Why it helps to have a company social media policy (and why do we put so much stock in what pro athletes say)
Posted by Chris Pugh
We sure love our sports in America.
Not only do we spend lots of money and time idolizing people for their athletic abilities, we heavily contemplate every word they say.
And with the advent of Twitter and Facebook, athletes have the platform to comment on any issues around the world.
That’s when issues start to happen.
Pittsburgh Steelers running back Rashard Mendenhall is the latest example.
One day after U.S. Special Forces killed Osama bin Laden in a raid, Mendenhall shared the following series of thoughts which show sympathy toward bin Laden:
• “What kind of person celebrates death? It’s amazing how people can HATE a man they have never even heard speak. We’ve only heard one side. I believe in God. I believe we’re ALL his children. And I believe HE is the ONE and ONLY judge.”
• “We’ll never know what really happened. I just have a hard time believing a plane could take a skyscraper down demolition style”
• “Those who judge others, will also be judged themselves.”
• “For those of you who said you want to see Bin Laden burn in hell . . . I ask how would God feel about your heart?”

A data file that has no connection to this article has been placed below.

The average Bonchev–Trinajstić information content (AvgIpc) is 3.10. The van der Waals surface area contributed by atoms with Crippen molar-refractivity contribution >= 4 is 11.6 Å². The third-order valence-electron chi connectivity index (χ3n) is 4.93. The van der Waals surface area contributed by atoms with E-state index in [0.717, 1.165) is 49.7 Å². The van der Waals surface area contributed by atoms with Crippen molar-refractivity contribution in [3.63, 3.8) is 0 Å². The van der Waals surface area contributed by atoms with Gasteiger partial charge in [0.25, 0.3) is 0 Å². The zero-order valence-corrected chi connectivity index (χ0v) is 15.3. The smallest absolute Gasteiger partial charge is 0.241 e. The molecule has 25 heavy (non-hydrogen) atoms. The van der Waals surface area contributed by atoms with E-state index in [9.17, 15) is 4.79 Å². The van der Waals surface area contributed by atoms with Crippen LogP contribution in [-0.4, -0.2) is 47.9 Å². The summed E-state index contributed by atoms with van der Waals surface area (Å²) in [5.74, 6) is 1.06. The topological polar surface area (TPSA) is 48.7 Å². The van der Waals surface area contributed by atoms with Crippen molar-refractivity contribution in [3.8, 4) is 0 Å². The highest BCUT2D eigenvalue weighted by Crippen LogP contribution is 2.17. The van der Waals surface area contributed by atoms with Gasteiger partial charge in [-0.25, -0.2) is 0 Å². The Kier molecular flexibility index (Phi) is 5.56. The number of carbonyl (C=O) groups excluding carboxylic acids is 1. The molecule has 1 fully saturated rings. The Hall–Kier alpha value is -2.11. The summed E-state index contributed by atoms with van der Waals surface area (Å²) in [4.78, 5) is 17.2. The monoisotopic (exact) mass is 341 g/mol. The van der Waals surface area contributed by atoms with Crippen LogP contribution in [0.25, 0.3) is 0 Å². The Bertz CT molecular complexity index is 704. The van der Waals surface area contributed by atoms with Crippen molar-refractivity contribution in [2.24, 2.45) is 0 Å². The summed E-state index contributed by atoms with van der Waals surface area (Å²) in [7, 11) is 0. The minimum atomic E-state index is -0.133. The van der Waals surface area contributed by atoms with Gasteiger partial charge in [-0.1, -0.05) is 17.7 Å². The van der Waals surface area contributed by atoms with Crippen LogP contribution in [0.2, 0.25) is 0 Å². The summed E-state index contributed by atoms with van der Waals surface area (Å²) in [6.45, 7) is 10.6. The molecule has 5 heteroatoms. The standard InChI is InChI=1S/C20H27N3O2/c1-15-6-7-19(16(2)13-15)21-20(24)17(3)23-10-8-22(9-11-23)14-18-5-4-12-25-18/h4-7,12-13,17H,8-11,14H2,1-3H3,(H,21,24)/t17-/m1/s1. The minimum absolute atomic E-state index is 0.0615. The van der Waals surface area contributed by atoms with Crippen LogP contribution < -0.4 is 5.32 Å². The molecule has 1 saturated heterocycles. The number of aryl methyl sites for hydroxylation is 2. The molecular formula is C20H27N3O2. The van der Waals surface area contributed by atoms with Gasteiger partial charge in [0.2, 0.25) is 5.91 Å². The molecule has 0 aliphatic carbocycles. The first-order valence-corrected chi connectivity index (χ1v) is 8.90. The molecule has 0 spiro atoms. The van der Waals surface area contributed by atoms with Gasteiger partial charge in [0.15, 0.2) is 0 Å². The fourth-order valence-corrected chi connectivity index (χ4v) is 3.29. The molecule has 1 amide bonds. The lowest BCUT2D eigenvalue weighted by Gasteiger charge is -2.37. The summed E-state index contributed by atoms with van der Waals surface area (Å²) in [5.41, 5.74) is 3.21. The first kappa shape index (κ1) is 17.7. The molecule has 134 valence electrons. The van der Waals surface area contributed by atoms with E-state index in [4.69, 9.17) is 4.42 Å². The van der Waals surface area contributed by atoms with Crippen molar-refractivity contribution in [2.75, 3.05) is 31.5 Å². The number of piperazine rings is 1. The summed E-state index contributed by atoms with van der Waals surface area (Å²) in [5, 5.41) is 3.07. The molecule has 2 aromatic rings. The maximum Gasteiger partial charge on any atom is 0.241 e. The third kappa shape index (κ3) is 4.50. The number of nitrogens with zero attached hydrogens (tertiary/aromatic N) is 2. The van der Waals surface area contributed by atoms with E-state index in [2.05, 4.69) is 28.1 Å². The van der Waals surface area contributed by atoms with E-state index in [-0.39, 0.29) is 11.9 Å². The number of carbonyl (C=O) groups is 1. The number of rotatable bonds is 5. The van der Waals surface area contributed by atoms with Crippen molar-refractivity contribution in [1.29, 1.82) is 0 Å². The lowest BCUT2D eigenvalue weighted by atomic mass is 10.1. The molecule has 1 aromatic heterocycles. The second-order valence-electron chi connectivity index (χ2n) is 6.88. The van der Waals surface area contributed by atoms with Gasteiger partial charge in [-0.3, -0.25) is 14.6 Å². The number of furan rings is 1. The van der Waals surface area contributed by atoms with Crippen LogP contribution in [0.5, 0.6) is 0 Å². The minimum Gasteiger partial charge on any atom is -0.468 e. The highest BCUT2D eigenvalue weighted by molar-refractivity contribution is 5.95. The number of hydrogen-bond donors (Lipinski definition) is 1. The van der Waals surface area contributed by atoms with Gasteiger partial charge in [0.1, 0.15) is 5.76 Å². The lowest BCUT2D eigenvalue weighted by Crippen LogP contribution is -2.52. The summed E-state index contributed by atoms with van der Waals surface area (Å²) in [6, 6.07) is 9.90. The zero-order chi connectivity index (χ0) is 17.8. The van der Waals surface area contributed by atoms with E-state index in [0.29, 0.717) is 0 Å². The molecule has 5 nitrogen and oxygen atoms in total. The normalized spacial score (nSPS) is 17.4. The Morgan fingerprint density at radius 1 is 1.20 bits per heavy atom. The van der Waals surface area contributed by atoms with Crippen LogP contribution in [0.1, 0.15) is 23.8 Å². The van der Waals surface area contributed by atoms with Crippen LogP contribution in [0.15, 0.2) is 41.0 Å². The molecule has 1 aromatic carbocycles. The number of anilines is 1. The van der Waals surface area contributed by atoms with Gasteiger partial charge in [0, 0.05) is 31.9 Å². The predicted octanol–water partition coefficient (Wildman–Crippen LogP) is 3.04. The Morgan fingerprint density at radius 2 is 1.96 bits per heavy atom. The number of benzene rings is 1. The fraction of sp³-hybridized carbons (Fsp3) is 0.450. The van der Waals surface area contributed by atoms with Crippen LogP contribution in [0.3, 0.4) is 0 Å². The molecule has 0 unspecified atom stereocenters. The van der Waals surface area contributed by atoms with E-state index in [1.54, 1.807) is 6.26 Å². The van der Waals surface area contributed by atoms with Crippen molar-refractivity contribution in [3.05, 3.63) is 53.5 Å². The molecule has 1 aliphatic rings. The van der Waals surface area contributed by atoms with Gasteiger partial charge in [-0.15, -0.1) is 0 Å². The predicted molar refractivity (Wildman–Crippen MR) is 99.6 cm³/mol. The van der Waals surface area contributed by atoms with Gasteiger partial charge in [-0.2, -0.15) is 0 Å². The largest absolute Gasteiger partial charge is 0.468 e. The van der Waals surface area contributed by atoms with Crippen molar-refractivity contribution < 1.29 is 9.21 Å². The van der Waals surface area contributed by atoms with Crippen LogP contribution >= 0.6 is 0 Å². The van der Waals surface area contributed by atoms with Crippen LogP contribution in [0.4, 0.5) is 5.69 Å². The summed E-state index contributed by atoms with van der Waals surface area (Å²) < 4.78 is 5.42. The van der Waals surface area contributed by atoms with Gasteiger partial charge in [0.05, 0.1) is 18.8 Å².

Mendenhall has since taken down his tweet, but in honesty, why do we place such a high value on what athletes say?
I’m a Steelers fan in full disclosure, but Mendenhall commenting on bin Laden is like me commenting on nuclear physics.
We’re all entitled to our opinions, but that doesn’t make them always intelligent ones.
The interesting question here is if the Steelers have a social media policy for their players?
We’re entitled to our opinions, but we have a responsibility for what we say when we’re representing a larger organization.
How about your company?
Your employees may not have the name recognition Mendenhall has, but what they say in social media effects your company and your bottom line.
I would recommend your company or organization takes a serious look at adopting a social media policy.
This is important not just for what they say about your company or products, but on how they represent themselves.
Think Mendenhall’s comments have an effect on the Steelers?
Your employee’s words on public sites can have the same effect on you.
I’m available for consulting for company social media policies for a nominal fee. Contact me at here for more information.
UPDATE: Mendenhall clarified his comments Tuesday night. Here is a story about the blog he wrote about the matter.
Posted on May 4, 2011, in Uncategorized and tagged America, bin Laden, Chris Pugh, company social media policy, criticism, Facebook, Osama bin Laden, Pittsburgh Steelers, Rashard Mendenhall, social media, social media policy, sports, Steelers, Twitter, U.S. Special Forces, View From The Pugh. Bookmark the permalink. 1 Comment.